The Turnbull Mfg. Co. of Bloomfield, N.Y., is probably best known for the magnificent color case-hardening its craftsmen produce. However, the company has also built quite a reputation by accurately restoring vintage firearms to like-new condition. Not to rest on its laurels, Turnbull has recently begun to manufacture a series of M1911 pistols.
The Turnbull M1911 provided for this test is an exact reproduction of a 1918 U.S. Model of 1911 pistol in .45 ACP. The M1911 pistol was manufactured commercially from 1912 to about 1924, when a few modifications were made and the handgun became known as the M1911A1.
It appears that Turnbull went to great lengths to accurately reproduce the original M1911. The sights are of the small, military-style from days gone by, with the rear unit having a semi-circular notch. The hammer is of the knurled, beavertail design. The ejection port is also of World War I design, as is the short-spur grip safety. It has the long trigger and flat mainspring housing just like the original. The two magazines that come with each gun continue the quest for historical accuracy by being of the two-tone coloration associated with guns of this period. Some of the early M1911s came with lanyard loops on the flat mainspring housing and magazine, others did not. Turnbull’s copy of this pistol does not have lanyard loops.
In order to complete this duplication of the early M1911, the Turnbull staff hand polishes each pistol just like the originals were years ago. The finish is period-correct carbonia charcoal bluing. And the attractive appearance of the pistol is set off by the hand-checkered, double-diamond stocks made from American black walnut.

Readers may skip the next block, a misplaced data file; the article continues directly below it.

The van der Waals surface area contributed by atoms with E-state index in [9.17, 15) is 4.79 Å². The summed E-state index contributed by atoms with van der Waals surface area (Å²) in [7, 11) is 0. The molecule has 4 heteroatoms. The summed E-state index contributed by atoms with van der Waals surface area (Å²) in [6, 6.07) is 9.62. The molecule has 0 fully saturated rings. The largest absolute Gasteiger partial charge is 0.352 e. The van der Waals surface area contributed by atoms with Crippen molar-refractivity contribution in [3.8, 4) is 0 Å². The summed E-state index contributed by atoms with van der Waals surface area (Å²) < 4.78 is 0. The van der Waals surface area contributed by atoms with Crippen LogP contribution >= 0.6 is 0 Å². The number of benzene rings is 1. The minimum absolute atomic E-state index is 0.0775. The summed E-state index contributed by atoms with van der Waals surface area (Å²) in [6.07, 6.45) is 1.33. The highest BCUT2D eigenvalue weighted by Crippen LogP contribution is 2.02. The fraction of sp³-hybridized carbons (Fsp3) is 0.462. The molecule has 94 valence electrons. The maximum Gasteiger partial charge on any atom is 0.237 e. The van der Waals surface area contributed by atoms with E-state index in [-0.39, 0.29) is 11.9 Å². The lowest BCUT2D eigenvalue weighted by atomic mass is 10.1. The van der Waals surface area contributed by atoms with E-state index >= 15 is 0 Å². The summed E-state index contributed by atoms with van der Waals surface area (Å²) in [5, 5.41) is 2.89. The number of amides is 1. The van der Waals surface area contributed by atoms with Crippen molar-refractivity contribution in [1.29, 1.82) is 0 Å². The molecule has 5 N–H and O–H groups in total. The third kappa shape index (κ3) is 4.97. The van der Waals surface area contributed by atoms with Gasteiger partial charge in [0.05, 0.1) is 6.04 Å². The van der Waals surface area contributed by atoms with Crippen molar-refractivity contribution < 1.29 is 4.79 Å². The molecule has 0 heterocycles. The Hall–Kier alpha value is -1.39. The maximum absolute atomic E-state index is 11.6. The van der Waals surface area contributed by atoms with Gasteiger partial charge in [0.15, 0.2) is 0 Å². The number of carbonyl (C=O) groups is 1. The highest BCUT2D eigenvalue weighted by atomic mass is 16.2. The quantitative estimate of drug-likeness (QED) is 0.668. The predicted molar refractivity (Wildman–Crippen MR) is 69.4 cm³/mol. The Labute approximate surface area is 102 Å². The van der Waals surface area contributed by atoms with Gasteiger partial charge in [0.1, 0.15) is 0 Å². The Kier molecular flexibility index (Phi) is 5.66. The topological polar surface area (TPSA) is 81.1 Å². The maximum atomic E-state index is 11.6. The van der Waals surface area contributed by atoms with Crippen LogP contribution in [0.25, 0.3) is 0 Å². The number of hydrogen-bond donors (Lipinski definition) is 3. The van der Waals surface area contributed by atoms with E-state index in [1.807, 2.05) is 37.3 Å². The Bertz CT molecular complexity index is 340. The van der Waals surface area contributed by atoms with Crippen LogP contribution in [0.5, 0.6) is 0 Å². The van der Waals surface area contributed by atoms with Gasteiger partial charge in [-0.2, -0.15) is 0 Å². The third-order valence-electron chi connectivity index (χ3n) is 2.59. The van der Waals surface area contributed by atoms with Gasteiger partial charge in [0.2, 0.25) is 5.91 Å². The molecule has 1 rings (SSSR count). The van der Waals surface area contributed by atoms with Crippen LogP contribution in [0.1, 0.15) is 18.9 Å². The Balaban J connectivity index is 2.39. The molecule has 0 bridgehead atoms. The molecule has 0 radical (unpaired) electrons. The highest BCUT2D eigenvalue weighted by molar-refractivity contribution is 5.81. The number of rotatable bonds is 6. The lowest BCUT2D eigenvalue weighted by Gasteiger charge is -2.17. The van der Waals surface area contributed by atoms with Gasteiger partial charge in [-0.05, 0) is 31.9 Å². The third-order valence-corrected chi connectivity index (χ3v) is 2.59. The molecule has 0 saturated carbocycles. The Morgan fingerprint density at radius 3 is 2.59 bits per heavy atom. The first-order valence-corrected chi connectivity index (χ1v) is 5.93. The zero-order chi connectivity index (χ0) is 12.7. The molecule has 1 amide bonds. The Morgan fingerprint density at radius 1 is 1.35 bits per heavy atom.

We tested the Turnbull M1911 with three modern .45 ACP defense loads. Federal was represented by its 165-gr. Guard Dog round, which gave an average velocity of 1112 f.p.s. Next up was the Hornady 185-gr. Steel Match hollow-point load with an average velocity of 1050 f.p.s. And the accuracy test was rounded out with Winchester’s 230-gr. jacketed-hollow-point 1911 load, giving an average velocity of 880 f.p.s. Accuracy was uniform regarding the three brands of cartridges fired, with the Federal 165-gr. Guard Dog load being slightly in the lead. It should be noted that group sizes were somewhat adversely affected by the small sights, which are authentic for this period of M1911.
Throughout the tests, the Turnbull M1911 functioned flawlessly. The slide-to-frame fit was tight and without any noticeable burrs, and the barrel locked up tightly. The trigger exhibited slight creep, but broke cleanly at 4 lbs., 11 ozs. Trigger reset was positive.
Just to keep the record straight, around the year 1924 the M1911 pistol was modified in several ways that have become standard practice today. The sights were enlarged, though they were still small by today’s standards. A short trigger and an arched mainspring housing were used. And the spur on the grip safety was lengthened to prevent the slide from biting the web of the shooting hand for those with large hands.
It is important to keep in mind that Turnbull set out to build a historically accurate copy of the original M1911 pistol. It will be of value to historical re-enactors and those who shoot the Wild Bunch matches in SASS and other cowboy events. In addition, the prices of original M1911s in decent shape have greatly increased through the years to the point that they may be out of the range of many of today’s shooters.
Sadly, a number of reproduction guns only resemble the appearance of the historic examples they copy. Turnbull obviously took the time and effort to reproduce not only the appearance of the original M1911, but also its quality. One can hardly handle and shoot this Turnbull M1911 without thinking of the likes of Black Jack Pershing and his ride into Mexico, or Alvin York and the rest of the boys who went “over the top” in Europe during World War I.